• Review: Carenado C172SP Skyhawk X-Plane 11

    Review: Carenado C172SP Skyhawk X-Plane 11

    Reviewed by Shawn Weigelt

    Carenado - C172SP Skyhawk N33QM


    "Just what X-Plane needs, another Cessna 172," I sarcastically thought as I read Carenado's December 4th Facebook announcement that they were working on a Cessna 172. What can I say...I like variety in the flight simulation industry and learning that Carenado was only adding to the seemingly saturated Cessna 172 market was a bit of a turnoff to me. Currently, X-Plane 11 sim pilots are blessed with an abundance of excellent 172's to include the well received "study level" offering from developer Airfoillabs. The default, Laminar 172SP is a visually excellent rendition of the ubiquitous Skyhawk with a decent flight model to boot. For sim pilots desiring an extra amount of realism, there is an available Reality Expansion Pack by the Simcoders development team as an enhancement for the Laminar model.

    The cynical side of me obviously questioned the logic of Carenado adding yet another 172 to the already crowded stable. My initial impressions of the visual fidelity of the model were positive, but that should come as no surprise considering that Carenado, for years, has led the flight simulation industry in the production of visually stunning aircraft. Still, with an airplane as well known as the Cessna 172, and with so many X-Plane users familiar with the flight characteristics of the real thing, I was doubtful the flight model of the Carenado 172SP would live up to expectations.

    Carenado - C172SP Skyhawk     Carenado - C172SP Skyhawk

    Social media comments following the development of the model varied greatly, with some individuals sharing my sentiments in their lamentations of yet another 172. Others were supportive of Carenado's decision to release a 172, while yet others only made requests for their own personal favorite airplane to be developed next. Trying desperately not to allow the opinions (and complaints) of others sway my own impressions, I followed the development of the aircraft closely, with interest and an open mind. There was no doubt it looked amazing (can a 172 look amazing?), and I tried my very best to be optimistic about the flight model. The implementation of Laminar's native G1000 avionics suite, rather than Carenado's own version, was particularly intriguing to me and made me all the more excited to get my hands on it.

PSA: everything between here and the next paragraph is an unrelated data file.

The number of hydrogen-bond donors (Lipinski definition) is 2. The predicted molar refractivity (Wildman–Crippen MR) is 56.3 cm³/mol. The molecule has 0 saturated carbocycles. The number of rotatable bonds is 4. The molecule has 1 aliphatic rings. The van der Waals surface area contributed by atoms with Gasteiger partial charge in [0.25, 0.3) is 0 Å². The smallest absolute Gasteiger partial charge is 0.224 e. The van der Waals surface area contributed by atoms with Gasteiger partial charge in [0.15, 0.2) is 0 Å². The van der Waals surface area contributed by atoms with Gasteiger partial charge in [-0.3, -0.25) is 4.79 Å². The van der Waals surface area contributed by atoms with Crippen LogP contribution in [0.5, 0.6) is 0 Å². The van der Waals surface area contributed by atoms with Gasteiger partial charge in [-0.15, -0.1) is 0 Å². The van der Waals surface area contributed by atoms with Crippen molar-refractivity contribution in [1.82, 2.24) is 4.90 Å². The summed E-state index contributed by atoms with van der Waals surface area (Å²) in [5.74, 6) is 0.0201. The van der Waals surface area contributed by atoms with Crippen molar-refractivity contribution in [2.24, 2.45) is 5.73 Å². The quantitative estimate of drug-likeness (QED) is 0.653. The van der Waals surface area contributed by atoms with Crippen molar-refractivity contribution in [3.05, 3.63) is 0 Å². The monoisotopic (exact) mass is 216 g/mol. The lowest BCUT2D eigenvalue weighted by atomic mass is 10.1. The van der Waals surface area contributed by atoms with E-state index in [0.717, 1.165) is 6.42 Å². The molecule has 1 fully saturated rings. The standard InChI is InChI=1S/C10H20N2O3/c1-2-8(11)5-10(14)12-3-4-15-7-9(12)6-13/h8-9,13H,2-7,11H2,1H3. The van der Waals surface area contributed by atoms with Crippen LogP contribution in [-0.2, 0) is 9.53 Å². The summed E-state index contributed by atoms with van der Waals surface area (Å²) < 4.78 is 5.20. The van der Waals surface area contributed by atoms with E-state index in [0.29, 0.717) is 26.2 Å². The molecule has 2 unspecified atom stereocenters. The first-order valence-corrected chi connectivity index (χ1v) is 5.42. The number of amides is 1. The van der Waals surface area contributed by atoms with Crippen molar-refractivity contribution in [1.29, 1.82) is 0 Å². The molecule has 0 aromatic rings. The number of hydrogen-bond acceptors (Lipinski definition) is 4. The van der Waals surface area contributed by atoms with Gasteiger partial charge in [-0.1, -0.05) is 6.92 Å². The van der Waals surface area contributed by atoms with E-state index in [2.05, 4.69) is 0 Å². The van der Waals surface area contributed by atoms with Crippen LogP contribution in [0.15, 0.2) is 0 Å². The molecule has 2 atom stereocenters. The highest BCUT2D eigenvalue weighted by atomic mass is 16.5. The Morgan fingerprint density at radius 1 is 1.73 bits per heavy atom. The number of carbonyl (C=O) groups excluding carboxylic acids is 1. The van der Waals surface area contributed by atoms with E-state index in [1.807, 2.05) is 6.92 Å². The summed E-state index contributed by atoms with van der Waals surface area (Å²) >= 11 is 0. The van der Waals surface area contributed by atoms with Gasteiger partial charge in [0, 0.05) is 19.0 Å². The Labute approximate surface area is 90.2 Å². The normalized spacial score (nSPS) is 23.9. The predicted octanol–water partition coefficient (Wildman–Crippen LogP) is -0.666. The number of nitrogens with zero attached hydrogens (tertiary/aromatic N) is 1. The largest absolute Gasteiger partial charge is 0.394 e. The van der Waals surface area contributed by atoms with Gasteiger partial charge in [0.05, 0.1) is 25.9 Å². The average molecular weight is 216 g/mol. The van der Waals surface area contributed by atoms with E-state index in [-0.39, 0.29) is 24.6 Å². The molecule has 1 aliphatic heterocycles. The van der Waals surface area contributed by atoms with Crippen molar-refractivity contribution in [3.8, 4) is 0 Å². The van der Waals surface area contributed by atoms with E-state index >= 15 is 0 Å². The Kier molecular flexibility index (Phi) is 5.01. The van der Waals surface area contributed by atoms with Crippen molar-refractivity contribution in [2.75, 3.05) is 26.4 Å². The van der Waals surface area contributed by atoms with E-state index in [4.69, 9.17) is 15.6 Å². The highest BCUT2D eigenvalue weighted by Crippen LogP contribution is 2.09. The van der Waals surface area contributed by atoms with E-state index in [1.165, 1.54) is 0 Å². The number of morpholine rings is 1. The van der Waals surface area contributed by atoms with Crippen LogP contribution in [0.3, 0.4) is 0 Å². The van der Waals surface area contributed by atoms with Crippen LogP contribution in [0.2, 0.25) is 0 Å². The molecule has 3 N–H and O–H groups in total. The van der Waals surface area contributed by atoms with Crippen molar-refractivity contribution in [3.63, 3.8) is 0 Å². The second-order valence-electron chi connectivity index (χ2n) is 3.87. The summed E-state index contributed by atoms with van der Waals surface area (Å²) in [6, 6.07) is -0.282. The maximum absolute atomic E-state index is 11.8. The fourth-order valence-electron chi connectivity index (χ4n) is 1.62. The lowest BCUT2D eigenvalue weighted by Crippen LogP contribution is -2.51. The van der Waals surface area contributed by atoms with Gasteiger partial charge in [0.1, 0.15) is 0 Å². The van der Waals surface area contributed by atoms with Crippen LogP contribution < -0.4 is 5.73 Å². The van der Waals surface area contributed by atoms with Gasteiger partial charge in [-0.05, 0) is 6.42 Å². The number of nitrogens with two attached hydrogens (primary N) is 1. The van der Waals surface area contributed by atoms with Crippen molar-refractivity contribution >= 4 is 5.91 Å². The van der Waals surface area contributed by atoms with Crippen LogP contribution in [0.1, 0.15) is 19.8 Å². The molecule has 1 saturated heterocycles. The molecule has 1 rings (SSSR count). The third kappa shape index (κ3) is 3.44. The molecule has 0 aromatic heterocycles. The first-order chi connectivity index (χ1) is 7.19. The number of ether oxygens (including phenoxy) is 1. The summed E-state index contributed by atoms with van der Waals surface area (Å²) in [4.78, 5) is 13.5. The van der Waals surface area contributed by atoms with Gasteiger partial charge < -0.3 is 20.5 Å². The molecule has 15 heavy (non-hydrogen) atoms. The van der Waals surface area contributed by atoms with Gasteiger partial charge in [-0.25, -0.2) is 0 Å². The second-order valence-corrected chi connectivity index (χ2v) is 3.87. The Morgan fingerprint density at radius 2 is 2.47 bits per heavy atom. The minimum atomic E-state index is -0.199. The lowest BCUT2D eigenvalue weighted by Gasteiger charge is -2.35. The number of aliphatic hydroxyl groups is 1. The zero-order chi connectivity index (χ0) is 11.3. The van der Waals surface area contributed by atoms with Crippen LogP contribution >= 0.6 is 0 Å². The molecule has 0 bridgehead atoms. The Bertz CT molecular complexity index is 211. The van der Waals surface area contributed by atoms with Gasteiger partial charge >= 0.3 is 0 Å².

Having extensively tested the newly released Carenado C172SP, I feel prepared to give the X-Plane 11 community and our FlightSim.Com readership my opinions and advice surrounding this arguably controversial file. Is this newcomer simply "eye candy" that is doomed for failure amid a crowded 172 marketplace, or is this the next great Cessna Skyhawk ready to supplant all the others within your own virtual hangar? Let's find out!

    Carenado - C172SP Skyhawk     Carenado - C172SP Skyhawk

    Exterior Model

    As is typical of my airplane reviews, let's start with the exterior of the aircraft. Once the file was installed within X-Plane 11.30, I began my 360-degree "walk around" of the Carenado Cessna 172SP. To say that I was "wowed" with the visual fidelity of the airplane would be a gross understatement. Everything looked spot on accurate when compared with photos of its real world counterpart. Carenado included static objects around the airplane when it is loaded into the sim under "cold and dark" conditions. These objects include cones near the wingtips, remove before flight flags, engine cowl plugs, and a beautifully modeled tug affixed to the nose wheel. These are instantly removed with a simple mouse toggle found within the super handy tabbed "O" (options) menu that Carenado and Alabeo fans have come to appreciate.

    The bump mapping and PBR texture work on the exterior of the 172SP are some of the best I've ever seen from a Carenado model (or any flight simulation model, for that matter). Every ridge and rivet seem to visually "pop" lending a tremendous amount of immersion to the file. This looks just like a real airplane made of steel and aluminum, an illusion that not every development team is able to do very well.

    Carenado - C172SP Skyhawk     Carenado - C172SP Skyhawk

    Included with the Carenado C172SP are five high quality liveries - all of which possess American N-number registrations. As an American myself, I don't really mind this. However, customers in other locales may find themselves feeling left out. All of the liveries have been skillfully applied and look very authentic. Some of them may not exactly match the model year window that this C172SP appears to be portrayed as, (and as the GFC 700 autopilot equipped instrument panel suggests) but that's not a huge deal to me and, I assume, most sim pilots. My personal favorite livery is N33QM, an accurate representation of a 2008 model year aircraft with maroon and gold striping.

    1 Comment
    1. DominicS's Avatar
      DominicS -
      Many thanks for the in-depth review Shawn; it really does look like a fantastic example of the Cessna 172.


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